Have you ever watched movies and wondered why these opening movie scenes make absolutely no sense? Well, it turns out that some filmmakers like to start their movies at the end, giving audiences a glimpse of what’s to come before rewinding back to the beginning. In this blog post, we’ll take a look at 17 movies that use this technique to great effect.
Quentin Tarantino’s cult classic, Pulp Fiction, famously opens with hitmen Jules Winnfield and Vincent Vega driving to their next job. However, it’s not until the very end of the movie that we see how this scene ties into the larger story. This technique not only sets the tone for the film’s non-linear storytelling but also creates a sense of anticipation for the audience.
Christopher Nolan’s Memento tells the story of a man with short-term memory loss who is trying to solve the mystery of his wife’s murder. The film’s opening scene shows the end of the story, leaving the audience in the dark about how the main character got there. By the end of the movie, Nolan masterfully fills in the gaps for a satisfying conclusion.
The Usual Suspects
The Usual Suspects opens with a shot of a ship on fire, followed by the discovery of a single survivor. The rest of the movie follows the survivor’s retelling of the events leading up to the ship’s destruction. The opening scene, however, sets up the film’s twist ending, leaving audiences stunned when they realize the truth behind the survivor’s story.
The Dark Knight Rises
Christopher Nolan’s final entry in his Batman trilogy, The Dark Knight Rises, opens with a scene of a CIA plane being hijacked mid-air. It’s not until later in the movie that we learn the significance of this event and how it sets up the main conflict. The opening scene creates an immediate sense of danger and tension, drawing the audience in from the very beginning.
La La Land
La La Land, the award-winning musical, opens with a large dance number on a busy Los Angeles freeway. It’s not until the end of the movie that we see how this scene ties into the larger story. The opening scene sets the tone for the film, showcasing the vibrant and colorful world of Los Angeles and the characters’ dreams of making it big in Hollywood.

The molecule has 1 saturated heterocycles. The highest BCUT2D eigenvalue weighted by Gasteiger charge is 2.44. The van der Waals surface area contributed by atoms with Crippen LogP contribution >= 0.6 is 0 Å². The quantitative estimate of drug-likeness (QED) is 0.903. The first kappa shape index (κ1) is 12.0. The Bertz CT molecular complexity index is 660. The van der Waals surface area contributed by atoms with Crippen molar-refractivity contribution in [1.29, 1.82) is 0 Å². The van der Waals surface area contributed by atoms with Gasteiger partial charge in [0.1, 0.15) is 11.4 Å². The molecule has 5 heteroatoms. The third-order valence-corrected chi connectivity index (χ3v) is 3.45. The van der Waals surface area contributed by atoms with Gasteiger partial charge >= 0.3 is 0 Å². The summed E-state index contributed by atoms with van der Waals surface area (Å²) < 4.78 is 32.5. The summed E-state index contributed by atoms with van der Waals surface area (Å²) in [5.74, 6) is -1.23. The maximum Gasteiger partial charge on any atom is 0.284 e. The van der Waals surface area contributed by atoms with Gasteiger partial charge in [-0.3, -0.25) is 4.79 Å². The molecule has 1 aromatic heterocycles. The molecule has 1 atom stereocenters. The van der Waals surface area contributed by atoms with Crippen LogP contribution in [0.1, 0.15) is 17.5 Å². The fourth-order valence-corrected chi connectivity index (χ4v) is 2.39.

Arrival, a science-fiction film, begins with a montage of the main character’s daughter growing up, getting sick, and eventually dying. This scene sets up the emotional stakes for the rest of the movie, as the main character is tasked with communicating with alien life forms in order to prevent a catastrophic event. The opening scene establishes the theme of time and memory, which are central to the film’s plot.
The Social Network
The Social Network, a biographical drama about the founding of Facebook, opens with a scene of Mark Zuckerberg on a date with his girlfriend. The scene sets up Zuckerberg’s character as socially awkward and driven by his desire for success. The opening scene also establishes the film’s themes of technology, innovation, and betrayal.
Saving Private Ryan
Steven Spielberg’s Saving Private Ryan opens with a scene of an elderly man visiting the graves of fallen soldiers at the Normandy American Cemetery and Memorial. The rest of the movie follows a group of soldiers as they search for Private James Ryan, who is the only surviving brother of four soldiers. The opening scene sets the tone for the film’s themes of sacrifice, loss, and the horrors of war.